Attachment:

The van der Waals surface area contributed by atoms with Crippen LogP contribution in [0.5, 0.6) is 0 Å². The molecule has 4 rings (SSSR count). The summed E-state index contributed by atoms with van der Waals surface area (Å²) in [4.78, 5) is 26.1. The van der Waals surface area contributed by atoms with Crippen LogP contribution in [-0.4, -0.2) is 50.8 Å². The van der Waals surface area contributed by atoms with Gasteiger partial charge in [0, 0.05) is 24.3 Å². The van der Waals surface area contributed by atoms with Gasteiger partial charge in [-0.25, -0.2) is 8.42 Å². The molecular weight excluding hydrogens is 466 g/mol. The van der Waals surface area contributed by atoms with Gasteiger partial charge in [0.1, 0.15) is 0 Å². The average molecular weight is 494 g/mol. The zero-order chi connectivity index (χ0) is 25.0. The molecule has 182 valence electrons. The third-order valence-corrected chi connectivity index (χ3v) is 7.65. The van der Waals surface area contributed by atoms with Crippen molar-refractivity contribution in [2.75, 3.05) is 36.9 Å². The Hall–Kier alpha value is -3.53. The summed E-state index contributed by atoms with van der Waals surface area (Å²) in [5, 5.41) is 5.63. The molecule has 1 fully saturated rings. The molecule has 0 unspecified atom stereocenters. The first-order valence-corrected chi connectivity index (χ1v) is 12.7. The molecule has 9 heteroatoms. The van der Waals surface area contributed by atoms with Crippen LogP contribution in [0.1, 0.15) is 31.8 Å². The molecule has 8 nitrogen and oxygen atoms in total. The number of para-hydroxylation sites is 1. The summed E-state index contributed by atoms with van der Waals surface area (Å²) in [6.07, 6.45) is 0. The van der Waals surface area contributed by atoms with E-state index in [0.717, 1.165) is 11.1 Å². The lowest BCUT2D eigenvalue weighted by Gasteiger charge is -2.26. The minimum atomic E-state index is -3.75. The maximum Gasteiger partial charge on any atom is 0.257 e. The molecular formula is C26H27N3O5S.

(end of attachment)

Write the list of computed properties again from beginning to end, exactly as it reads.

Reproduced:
The van der Waals surface area contributed by atoms with Crippen LogP contribution in [0.5, 0.6) is 0 Å². The molecule has 4 rings (SSSR count). The summed E-state index contributed by atoms with van der Waals surface area (Å²) in [4.78, 5) is 26.1. The van der Waals surface area contributed by atoms with Crippen LogP contribution in [-0.4, -0.2) is 50.8 Å². The van der Waals surface area contributed by atoms with Gasteiger partial charge in [0, 0.05) is 24.3 Å². The van der Waals surface area contributed by atoms with Gasteiger partial charge in [-0.25, -0.2) is 8.42 Å². The molecular weight excluding hydrogens is 466 g/mol. The van der Waals surface area contributed by atoms with Gasteiger partial charge in [0.1, 0.15) is 0 Å². The average molecular weight is 494 g/mol. The zero-order chi connectivity index (χ0) is 25.0. The molecule has 182 valence electrons. The third-order valence-corrected chi connectivity index (χ3v) is 7.65. The van der Waals surface area contributed by atoms with Crippen molar-refractivity contribution in [2.75, 3.05) is 36.9 Å². The Hall–Kier alpha value is -3.53. The summed E-state index contributed by atoms with van der Waals surface area (Å²) in [5, 5.41) is 5.63. The molecule has 1 fully saturated rings. The molecule has 0 unspecified atom stereocenters. The first-order valence-corrected chi connectivity index (χ1v) is 12.7. The molecule has 9 heteroatoms. The van der Waals surface area contributed by atoms with Crippen LogP contribution in [0.1, 0.15) is 31.8 Å². The molecule has 8 nitrogen and oxygen atoms in total. The number of para-hydroxylation sites is 1. The summed E-state index contributed by atoms with van der Waals surface area (Å²) in [6.07, 6.45) is 0. The van der Waals surface area contributed by atoms with E-state index in [0.717, 1.165) is 11.1 Å². The lowest BCUT2D eigenvalue weighted by Gasteiger charge is -2.26. The minimum atomic E-state index is -3.75. The maximum Gasteiger partial charge on any atom is 0.257 e. The molecular formula is C26H27N3O5S.